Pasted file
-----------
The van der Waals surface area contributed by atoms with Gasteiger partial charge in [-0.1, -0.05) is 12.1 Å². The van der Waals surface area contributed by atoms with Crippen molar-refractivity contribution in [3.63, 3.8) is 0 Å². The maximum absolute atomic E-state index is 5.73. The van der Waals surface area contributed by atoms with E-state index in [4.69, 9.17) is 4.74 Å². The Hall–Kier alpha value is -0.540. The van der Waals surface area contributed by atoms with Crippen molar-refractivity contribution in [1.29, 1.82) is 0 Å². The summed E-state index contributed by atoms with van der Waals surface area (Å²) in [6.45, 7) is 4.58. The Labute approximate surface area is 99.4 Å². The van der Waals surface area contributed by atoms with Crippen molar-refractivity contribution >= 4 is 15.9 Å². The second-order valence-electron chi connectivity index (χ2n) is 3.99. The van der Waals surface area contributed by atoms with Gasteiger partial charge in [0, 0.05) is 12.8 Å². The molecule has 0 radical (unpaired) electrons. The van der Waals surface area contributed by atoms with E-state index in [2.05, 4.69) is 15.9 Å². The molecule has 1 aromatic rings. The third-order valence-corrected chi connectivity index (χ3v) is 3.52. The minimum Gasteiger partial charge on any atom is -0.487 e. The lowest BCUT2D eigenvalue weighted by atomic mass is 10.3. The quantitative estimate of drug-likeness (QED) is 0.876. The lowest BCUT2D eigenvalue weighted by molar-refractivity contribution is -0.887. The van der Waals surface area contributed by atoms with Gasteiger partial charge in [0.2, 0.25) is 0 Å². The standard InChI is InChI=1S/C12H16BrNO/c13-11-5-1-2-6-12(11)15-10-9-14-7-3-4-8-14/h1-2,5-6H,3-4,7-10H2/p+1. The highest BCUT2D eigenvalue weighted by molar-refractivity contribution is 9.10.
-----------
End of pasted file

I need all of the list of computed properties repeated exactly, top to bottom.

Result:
The van der Waals surface area contributed by atoms with Gasteiger partial charge in [-0.1, -0.05) is 12.1 Å². The van der Waals surface area contributed by atoms with Crippen molar-refractivity contribution in [3.63, 3.8) is 0 Å². The maximum absolute atomic E-state index is 5.73. The van der Waals surface area contributed by atoms with E-state index in [4.69, 9.17) is 4.74 Å². The Hall–Kier alpha value is -0.540. The van der Waals surface area contributed by atoms with Crippen molar-refractivity contribution in [1.29, 1.82) is 0 Å². The summed E-state index contributed by atoms with van der Waals surface area (Å²) in [6.45, 7) is 4.58. The Labute approximate surface area is 99.4 Å². The van der Waals surface area contributed by atoms with Crippen molar-refractivity contribution >= 4 is 15.9 Å². The second-order valence-electron chi connectivity index (χ2n) is 3.99. The van der Waals surface area contributed by atoms with Gasteiger partial charge in [0, 0.05) is 12.8 Å². The molecule has 0 radical (unpaired) electrons. The van der Waals surface area contributed by atoms with E-state index in [2.05, 4.69) is 15.9 Å². The molecule has 1 aromatic rings. The third-order valence-corrected chi connectivity index (χ3v) is 3.52. The minimum Gasteiger partial charge on any atom is -0.487 e. The lowest BCUT2D eigenvalue weighted by atomic mass is 10.3. The quantitative estimate of drug-likeness (QED) is 0.876. The lowest BCUT2D eigenvalue weighted by molar-refractivity contribution is -0.887. The van der Waals surface area contributed by atoms with Gasteiger partial charge in [0.2, 0.25) is 0 Å². The standard InChI is InChI=1S/C12H16BrNO/c13-11-5-1-2-6-12(11)15-10-9-14-7-3-4-8-14/h1-2,5-6H,3-4,7-10H2/p+1. The highest BCUT2D eigenvalue weighted by molar-refractivity contribution is 9.10.